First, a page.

Synthetic drug use is an issue throughout North Texas, but it is the most visible in downtown Dallas. At the end of last year, paramedics responded to dozens of overdoses, and so far this year, Dallas Police have made more than 64 K-2 street arrests, mostly in the small plazas that dot downtown and in the largely empty area behind City Hall. Also this year, police arrested more than 200 so-called “aggressive panhandlers” in Downtown as part of a related enforcement action. K-2 is popular in Dallas’ homeless community because of its availability and price. The smokable synthetic cannabinoid can be purchased in joint form or in a pack for around $5.
KRLD Investigative Series: Synthetic Drugs:
- Part 1: Frisco father talks about losing son to synthetic drugs
- Part 3: Synthetic drugs tough for parents and Authorities to tackle
- Part 4: Recovery from Synthetic Drugs Is Possible – But So Is Permanent Damage
K-2 became an issue in the now closed Tent City under I-45 near downtown Dallas. Reverend Jonathan Grace with City Square says some of the violence associated with Tent City can be traced back to K-2 use. He also says one of the reasons why Tent City grew so large geographically was because people kept moving south along I-45, looking to get away from some the K-2 users who lived at the northern end of the encampment.
“With K-2. there’s so much violence and hyperactivity,” says Grace. “A lot of people who didn’t want the drama, the danger, moved to safer sections.”
As people in Tent City were cleared out, the drug problem has spread to the other, smaller camps that have sprung up near Fair Park and in The Cedars neighborhood.
“I don’t think people on the street are picking this out because they prefer this,” says Jack Feinberg, VP and Clinical Director with Phoenix House recovery center. “They are probably doing K-2 because it’s just something to help them get to oblivion and forget about their circumstance.”
Feinberg says he first became aware of K-2 about eight years ago when a couple of teenagers participating in a group therapy session went out for a break and came back looking very different. One of the teens was clearly high, Feinberg says. The other was very ill. He says the teens had both smoked K-2 from the same packet.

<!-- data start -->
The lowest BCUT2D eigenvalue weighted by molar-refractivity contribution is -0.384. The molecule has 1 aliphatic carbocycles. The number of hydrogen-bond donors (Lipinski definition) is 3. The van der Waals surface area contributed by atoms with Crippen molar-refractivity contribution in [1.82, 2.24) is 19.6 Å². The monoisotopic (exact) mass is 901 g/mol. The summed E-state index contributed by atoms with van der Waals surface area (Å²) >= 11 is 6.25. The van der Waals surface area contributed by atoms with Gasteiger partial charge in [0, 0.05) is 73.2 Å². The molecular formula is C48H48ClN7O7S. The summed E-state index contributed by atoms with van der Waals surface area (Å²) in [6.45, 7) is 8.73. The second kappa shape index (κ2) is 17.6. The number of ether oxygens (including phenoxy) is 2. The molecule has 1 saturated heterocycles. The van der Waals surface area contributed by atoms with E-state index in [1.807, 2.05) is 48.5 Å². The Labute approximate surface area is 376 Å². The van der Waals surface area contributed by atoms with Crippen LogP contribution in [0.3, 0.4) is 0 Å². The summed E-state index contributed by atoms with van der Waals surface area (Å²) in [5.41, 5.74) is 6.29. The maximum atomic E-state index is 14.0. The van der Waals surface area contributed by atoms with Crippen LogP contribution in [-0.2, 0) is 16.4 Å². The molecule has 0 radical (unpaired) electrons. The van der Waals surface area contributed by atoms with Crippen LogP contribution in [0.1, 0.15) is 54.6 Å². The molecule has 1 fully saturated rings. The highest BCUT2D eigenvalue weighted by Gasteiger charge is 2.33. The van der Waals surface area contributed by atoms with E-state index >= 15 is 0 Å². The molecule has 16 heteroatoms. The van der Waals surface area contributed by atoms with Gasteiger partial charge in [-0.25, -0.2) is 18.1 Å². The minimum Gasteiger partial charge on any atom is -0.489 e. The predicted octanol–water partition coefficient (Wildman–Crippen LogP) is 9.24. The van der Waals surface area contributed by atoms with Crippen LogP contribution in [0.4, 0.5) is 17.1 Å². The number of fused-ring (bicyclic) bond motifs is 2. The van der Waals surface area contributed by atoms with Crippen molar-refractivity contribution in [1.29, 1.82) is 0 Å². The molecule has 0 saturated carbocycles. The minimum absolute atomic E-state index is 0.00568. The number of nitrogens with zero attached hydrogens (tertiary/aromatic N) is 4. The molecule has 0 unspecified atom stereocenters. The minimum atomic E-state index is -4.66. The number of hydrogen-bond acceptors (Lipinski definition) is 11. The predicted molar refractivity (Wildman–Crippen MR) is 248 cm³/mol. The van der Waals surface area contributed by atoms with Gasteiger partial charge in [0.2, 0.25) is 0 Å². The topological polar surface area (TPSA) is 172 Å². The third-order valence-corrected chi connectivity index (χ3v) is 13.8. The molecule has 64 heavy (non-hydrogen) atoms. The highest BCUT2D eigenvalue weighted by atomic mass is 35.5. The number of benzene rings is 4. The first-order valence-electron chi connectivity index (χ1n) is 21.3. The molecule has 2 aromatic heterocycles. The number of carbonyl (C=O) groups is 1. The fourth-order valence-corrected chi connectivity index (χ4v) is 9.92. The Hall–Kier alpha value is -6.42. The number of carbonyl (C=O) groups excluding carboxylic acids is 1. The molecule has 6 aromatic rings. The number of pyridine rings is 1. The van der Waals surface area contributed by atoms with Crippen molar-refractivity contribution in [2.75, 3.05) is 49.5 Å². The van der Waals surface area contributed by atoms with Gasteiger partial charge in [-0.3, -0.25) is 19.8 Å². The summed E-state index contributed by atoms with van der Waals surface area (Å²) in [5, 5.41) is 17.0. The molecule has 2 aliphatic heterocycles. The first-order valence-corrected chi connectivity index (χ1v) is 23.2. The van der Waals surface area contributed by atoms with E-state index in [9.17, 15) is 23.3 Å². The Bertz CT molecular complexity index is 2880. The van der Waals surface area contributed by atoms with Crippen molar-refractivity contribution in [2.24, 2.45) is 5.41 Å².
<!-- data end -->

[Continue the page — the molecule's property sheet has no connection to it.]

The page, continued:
“Even using the same thing, people can react very differently,” says Feinberg says, who adds that the K-2 issue is made even more complicated because there are so many kinds of K-2 and new ones almost every day.
Last session, the Texas Legislature updated the statutes outlawing K-2 to include around 1,000 possible chemical combinations that are being used to make the drug. Extensive analysis is needed in order to determine whether the drugs seized by officers during traffic stops or purchased during undercover operations are in fact “illegal.” The exhaustive tests cannot be done in the field, so officers have to take the packets of suspected K-2 back to the lab, and then return to the street in order to make an arrest.
Dallas Police Chief David Brown has focused his sights on K-2 street dealers, along with other possible suppliers, including smoke shops or vape shops, also called ‘head shops’. He is asking the Dallas City Council to change smoke shops’ classification to “convenience store.” In Dallas, convenience stores are required to have surveillance cameras and safes. Requiring smoke shops to have the same security measures in place opens the doors for officers to do regular inspections. The City Attorney’s office is working on the ordinance, which is several months away from a council vote.
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